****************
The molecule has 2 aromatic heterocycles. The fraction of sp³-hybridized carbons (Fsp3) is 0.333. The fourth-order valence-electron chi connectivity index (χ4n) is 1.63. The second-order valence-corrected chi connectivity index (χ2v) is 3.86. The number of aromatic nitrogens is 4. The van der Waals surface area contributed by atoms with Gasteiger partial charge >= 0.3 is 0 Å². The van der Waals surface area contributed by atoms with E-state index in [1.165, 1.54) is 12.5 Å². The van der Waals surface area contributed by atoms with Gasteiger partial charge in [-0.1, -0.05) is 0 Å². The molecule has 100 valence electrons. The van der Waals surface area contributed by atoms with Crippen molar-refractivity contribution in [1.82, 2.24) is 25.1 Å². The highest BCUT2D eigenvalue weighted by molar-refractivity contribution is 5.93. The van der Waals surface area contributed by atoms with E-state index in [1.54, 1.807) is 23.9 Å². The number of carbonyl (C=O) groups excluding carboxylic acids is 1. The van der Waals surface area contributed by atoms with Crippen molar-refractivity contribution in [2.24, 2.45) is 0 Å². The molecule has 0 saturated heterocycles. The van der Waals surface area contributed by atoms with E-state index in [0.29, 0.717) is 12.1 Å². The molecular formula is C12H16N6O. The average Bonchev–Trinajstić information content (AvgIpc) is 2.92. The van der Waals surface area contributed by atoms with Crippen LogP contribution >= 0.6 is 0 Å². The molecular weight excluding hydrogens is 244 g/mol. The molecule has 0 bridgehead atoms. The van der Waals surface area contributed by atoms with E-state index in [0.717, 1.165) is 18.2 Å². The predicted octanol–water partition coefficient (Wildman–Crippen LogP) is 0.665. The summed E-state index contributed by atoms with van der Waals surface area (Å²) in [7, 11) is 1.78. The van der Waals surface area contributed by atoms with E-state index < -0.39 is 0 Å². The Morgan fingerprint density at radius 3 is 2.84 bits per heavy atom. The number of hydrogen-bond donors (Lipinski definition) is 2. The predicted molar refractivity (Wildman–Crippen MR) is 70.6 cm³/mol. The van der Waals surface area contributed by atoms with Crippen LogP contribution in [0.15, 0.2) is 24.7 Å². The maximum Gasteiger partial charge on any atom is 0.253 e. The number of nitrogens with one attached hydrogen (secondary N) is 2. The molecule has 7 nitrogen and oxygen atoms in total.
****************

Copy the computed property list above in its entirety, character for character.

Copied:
The molecule has 2 aromatic heterocycles. The fraction of sp³-hybridized carbons (Fsp3) is 0.333. The fourth-order valence-electron chi connectivity index (χ4n) is 1.63. The second-order valence-corrected chi connectivity index (χ2v) is 3.86. The number of aromatic nitrogens is 4. The van der Waals surface area contributed by atoms with Gasteiger partial charge >= 0.3 is 0 Å². The van der Waals surface area contributed by atoms with E-state index in [1.165, 1.54) is 12.5 Å². The van der Waals surface area contributed by atoms with Gasteiger partial charge in [-0.1, -0.05) is 0 Å². The molecule has 100 valence electrons. The van der Waals surface area contributed by atoms with Crippen molar-refractivity contribution in [1.82, 2.24) is 25.1 Å². The highest BCUT2D eigenvalue weighted by molar-refractivity contribution is 5.93. The van der Waals surface area contributed by atoms with E-state index in [1.54, 1.807) is 23.9 Å². The number of carbonyl (C=O) groups excluding carboxylic acids is 1. The van der Waals surface area contributed by atoms with Crippen molar-refractivity contribution in [2.24, 2.45) is 0 Å². The molecule has 0 saturated heterocycles. The van der Waals surface area contributed by atoms with E-state index in [0.29, 0.717) is 12.1 Å². The molecular formula is C12H16N6O. The average Bonchev–Trinajstić information content (AvgIpc) is 2.92. The van der Waals surface area contributed by atoms with Crippen LogP contribution >= 0.6 is 0 Å². The molecular weight excluding hydrogens is 244 g/mol. The molecule has 0 bridgehead atoms. The van der Waals surface area contributed by atoms with E-state index in [0.717, 1.165) is 18.2 Å². The predicted octanol–water partition coefficient (Wildman–Crippen LogP) is 0.665. The summed E-state index contributed by atoms with van der Waals surface area (Å²) in [7, 11) is 1.78. The van der Waals surface area contributed by atoms with E-state index < -0.39 is 0 Å². The Morgan fingerprint density at radius 3 is 2.84 bits per heavy atom. The number of hydrogen-bond donors (Lipinski definition) is 2. The predicted molar refractivity (Wildman–Crippen MR) is 70.6 cm³/mol. The van der Waals surface area contributed by atoms with Crippen LogP contribution in [0.15, 0.2) is 24.7 Å². The maximum Gasteiger partial charge on any atom is 0.253 e. The number of nitrogens with one attached hydrogen (secondary N) is 2. The molecule has 7 nitrogen and oxygen atoms in total.